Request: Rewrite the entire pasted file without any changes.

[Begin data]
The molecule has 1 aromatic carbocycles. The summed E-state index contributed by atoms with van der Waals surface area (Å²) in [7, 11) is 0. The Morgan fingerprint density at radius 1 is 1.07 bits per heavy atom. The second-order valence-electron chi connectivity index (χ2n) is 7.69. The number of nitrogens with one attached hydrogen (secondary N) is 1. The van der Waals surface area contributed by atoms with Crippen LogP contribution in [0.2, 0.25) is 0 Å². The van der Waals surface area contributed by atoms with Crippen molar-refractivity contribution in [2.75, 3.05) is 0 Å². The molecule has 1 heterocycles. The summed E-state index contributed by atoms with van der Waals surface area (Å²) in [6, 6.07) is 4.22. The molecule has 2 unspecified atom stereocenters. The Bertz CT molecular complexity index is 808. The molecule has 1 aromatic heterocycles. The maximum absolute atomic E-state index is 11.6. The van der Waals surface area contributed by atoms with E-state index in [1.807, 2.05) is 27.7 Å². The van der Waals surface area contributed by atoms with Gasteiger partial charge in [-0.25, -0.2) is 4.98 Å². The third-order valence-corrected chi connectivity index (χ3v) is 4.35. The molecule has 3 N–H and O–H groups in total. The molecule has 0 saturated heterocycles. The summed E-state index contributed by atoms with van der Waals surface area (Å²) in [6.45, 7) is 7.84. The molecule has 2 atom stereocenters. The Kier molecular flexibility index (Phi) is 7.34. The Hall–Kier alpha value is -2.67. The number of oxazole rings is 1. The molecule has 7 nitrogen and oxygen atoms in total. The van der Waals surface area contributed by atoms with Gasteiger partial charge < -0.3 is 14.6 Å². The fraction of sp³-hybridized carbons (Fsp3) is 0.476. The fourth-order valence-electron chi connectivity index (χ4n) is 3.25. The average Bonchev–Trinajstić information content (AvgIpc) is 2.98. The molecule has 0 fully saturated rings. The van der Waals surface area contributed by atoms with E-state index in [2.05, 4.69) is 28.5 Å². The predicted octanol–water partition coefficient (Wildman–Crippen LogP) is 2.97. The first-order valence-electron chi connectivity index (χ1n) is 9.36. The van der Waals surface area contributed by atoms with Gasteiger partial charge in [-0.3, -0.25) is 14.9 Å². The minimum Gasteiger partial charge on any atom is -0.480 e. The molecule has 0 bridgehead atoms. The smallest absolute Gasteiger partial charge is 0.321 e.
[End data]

The molecule has 1 aromatic carbocycles. The summed E-state index contributed by atoms with van der Waals surface area (Å²) in [7, 11) is 0. The Morgan fingerprint density at radius 1 is 1.07 bits per heavy atom. The second-order valence-electron chi connectivity index (χ2n) is 7.69. The number of nitrogens with one attached hydrogen (secondary N) is 1. The van der Waals surface area contributed by atoms with Crippen LogP contribution in [0.2, 0.25) is 0 Å². The van der Waals surface area contributed by atoms with Crippen molar-refractivity contribution in [2.75, 3.05) is 0 Å². The molecule has 1 heterocycles. The summed E-state index contributed by atoms with van der Waals surface area (Å²) in [6, 6.07) is 4.22. The molecule has 2 unspecified atom stereocenters. The Bertz CT molecular complexity index is 808. The molecule has 1 aromatic heterocycles. The maximum absolute atomic E-state index is 11.6. The van der Waals surface area contributed by atoms with E-state index in [1.807, 2.05) is 27.7 Å². The van der Waals surface area contributed by atoms with Gasteiger partial charge in [-0.25, -0.2) is 4.98 Å². The third-order valence-corrected chi connectivity index (χ3v) is 4.35. The molecule has 3 N–H and O–H groups in total. The molecule has 0 saturated heterocycles. The summed E-state index contributed by atoms with van der Waals surface area (Å²) in [6.45, 7) is 7.84. The molecule has 2 atom stereocenters. The Kier molecular flexibility index (Phi) is 7.34. The Hall–Kier alpha value is -2.67. The number of oxazole rings is 1. The molecule has 7 nitrogen and oxygen atoms in total. The van der Waals surface area contributed by atoms with Gasteiger partial charge < -0.3 is 14.6 Å². The fraction of sp³-hybridized carbons (Fsp3) is 0.476. The fourth-order valence-electron chi connectivity index (χ4n) is 3.25. The average Bonchev–Trinajstić information content (AvgIpc) is 2.98. The molecule has 0 fully saturated rings. The van der Waals surface area contributed by atoms with E-state index in [2.05, 4.69) is 28.5 Å². The predicted octanol–water partition coefficient (Wildman–Crippen LogP) is 2.97. The first-order valence-electron chi connectivity index (χ1n) is 9.36. The van der Waals surface area contributed by atoms with Gasteiger partial charge in [-0.3, -0.25) is 14.9 Å². The minimum Gasteiger partial charge on any atom is -0.480 e. The molecule has 0 bridgehead atoms. The smallest absolute Gasteiger partial charge is 0.321 e.